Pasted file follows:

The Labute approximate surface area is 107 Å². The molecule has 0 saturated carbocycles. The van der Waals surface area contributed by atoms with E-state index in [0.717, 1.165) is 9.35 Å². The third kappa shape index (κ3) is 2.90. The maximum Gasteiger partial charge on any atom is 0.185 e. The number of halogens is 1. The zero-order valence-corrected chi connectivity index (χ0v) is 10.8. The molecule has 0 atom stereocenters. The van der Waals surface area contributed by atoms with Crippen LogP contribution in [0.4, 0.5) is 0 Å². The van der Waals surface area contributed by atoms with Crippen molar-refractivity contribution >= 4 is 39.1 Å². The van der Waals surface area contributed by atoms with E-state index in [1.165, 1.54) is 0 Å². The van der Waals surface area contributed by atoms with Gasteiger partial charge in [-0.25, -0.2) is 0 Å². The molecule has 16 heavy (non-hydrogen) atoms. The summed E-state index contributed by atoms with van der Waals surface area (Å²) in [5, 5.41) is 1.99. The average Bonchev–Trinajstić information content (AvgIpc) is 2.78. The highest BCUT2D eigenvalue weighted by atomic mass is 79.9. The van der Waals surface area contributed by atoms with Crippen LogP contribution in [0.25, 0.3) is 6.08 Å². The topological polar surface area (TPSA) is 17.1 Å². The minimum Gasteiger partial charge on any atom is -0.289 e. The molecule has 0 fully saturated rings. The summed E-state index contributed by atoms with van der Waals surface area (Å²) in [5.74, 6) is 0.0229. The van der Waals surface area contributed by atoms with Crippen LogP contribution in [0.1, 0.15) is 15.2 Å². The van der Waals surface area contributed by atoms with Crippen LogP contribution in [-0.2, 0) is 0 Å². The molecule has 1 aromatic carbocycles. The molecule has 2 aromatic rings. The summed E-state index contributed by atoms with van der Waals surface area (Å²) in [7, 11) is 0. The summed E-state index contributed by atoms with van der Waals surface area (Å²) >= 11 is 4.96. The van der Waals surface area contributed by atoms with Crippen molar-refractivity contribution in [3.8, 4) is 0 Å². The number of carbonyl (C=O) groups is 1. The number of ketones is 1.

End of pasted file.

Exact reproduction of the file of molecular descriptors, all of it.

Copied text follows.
The Labute approximate surface area is 107 Å². The molecule has 0 saturated carbocycles. The van der Waals surface area contributed by atoms with E-state index in [0.717, 1.165) is 9.35 Å². The third kappa shape index (κ3) is 2.90. The maximum Gasteiger partial charge on any atom is 0.185 e. The number of halogens is 1. The zero-order valence-corrected chi connectivity index (χ0v) is 10.8. The molecule has 0 atom stereocenters. The van der Waals surface area contributed by atoms with Crippen LogP contribution in [0.4, 0.5) is 0 Å². The van der Waals surface area contributed by atoms with Crippen molar-refractivity contribution >= 4 is 39.1 Å². The van der Waals surface area contributed by atoms with E-state index in [1.165, 1.54) is 0 Å². The van der Waals surface area contributed by atoms with Gasteiger partial charge in [-0.25, -0.2) is 0 Å². The molecule has 16 heavy (non-hydrogen) atoms. The summed E-state index contributed by atoms with van der Waals surface area (Å²) in [5, 5.41) is 1.99. The average Bonchev–Trinajstić information content (AvgIpc) is 2.78. The highest BCUT2D eigenvalue weighted by atomic mass is 79.9. The van der Waals surface area contributed by atoms with Crippen LogP contribution in [0.25, 0.3) is 6.08 Å². The topological polar surface area (TPSA) is 17.1 Å². The minimum Gasteiger partial charge on any atom is -0.289 e. The molecule has 0 fully saturated rings. The summed E-state index contributed by atoms with van der Waals surface area (Å²) in [5.74, 6) is 0.0229. The van der Waals surface area contributed by atoms with Crippen LogP contribution in [0.1, 0.15) is 15.2 Å². The van der Waals surface area contributed by atoms with Crippen LogP contribution in [-0.2, 0) is 0 Å². The molecule has 1 aromatic carbocycles. The molecule has 2 aromatic rings. The summed E-state index contributed by atoms with van der Waals surface area (Å²) in [7, 11) is 0. The summed E-state index contributed by atoms with van der Waals surface area (Å²) >= 11 is 4.96. The van der Waals surface area contributed by atoms with Crippen molar-refractivity contribution in [3.8, 4) is 0 Å². The number of carbonyl (C=O) groups is 1. The number of ketones is 1.